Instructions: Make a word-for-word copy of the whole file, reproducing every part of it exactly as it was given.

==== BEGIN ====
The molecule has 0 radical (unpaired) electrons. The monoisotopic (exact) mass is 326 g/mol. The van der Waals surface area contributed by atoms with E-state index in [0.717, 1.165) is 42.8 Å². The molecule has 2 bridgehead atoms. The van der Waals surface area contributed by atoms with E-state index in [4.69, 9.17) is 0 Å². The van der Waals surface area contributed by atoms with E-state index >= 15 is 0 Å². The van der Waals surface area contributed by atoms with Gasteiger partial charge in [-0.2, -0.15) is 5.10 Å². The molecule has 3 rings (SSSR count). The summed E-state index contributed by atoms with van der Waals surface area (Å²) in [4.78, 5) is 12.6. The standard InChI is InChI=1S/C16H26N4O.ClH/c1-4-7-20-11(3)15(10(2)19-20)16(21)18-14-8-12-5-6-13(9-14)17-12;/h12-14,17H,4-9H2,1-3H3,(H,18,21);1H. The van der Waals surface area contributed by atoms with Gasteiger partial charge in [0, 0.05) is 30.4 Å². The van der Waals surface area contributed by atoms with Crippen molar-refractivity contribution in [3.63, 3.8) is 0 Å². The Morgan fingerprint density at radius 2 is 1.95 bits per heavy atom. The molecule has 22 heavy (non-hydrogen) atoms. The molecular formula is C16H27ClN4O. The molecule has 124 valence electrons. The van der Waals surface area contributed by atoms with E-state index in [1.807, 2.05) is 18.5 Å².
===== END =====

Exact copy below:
The molecule has 0 radical (unpaired) electrons. The monoisotopic (exact) mass is 326 g/mol. The van der Waals surface area contributed by atoms with E-state index in [0.717, 1.165) is 42.8 Å². The molecule has 2 bridgehead atoms. The van der Waals surface area contributed by atoms with E-state index in [4.69, 9.17) is 0 Å². The van der Waals surface area contributed by atoms with E-state index >= 15 is 0 Å². The van der Waals surface area contributed by atoms with Gasteiger partial charge in [-0.2, -0.15) is 5.10 Å². The molecule has 3 rings (SSSR count). The summed E-state index contributed by atoms with van der Waals surface area (Å²) in [4.78, 5) is 12.6. The standard InChI is InChI=1S/C16H26N4O.ClH/c1-4-7-20-11(3)15(10(2)19-20)16(21)18-14-8-12-5-6-13(9-14)17-12;/h12-14,17H,4-9H2,1-3H3,(H,18,21);1H. The van der Waals surface area contributed by atoms with Gasteiger partial charge in [0, 0.05) is 30.4 Å². The van der Waals surface area contributed by atoms with Crippen molar-refractivity contribution in [3.63, 3.8) is 0 Å². The Morgan fingerprint density at radius 2 is 1.95 bits per heavy atom. The molecule has 22 heavy (non-hydrogen) atoms. The molecular formula is C16H27ClN4O. The molecule has 124 valence electrons. The van der Waals surface area contributed by atoms with E-state index in [1.807, 2.05) is 18.5 Å².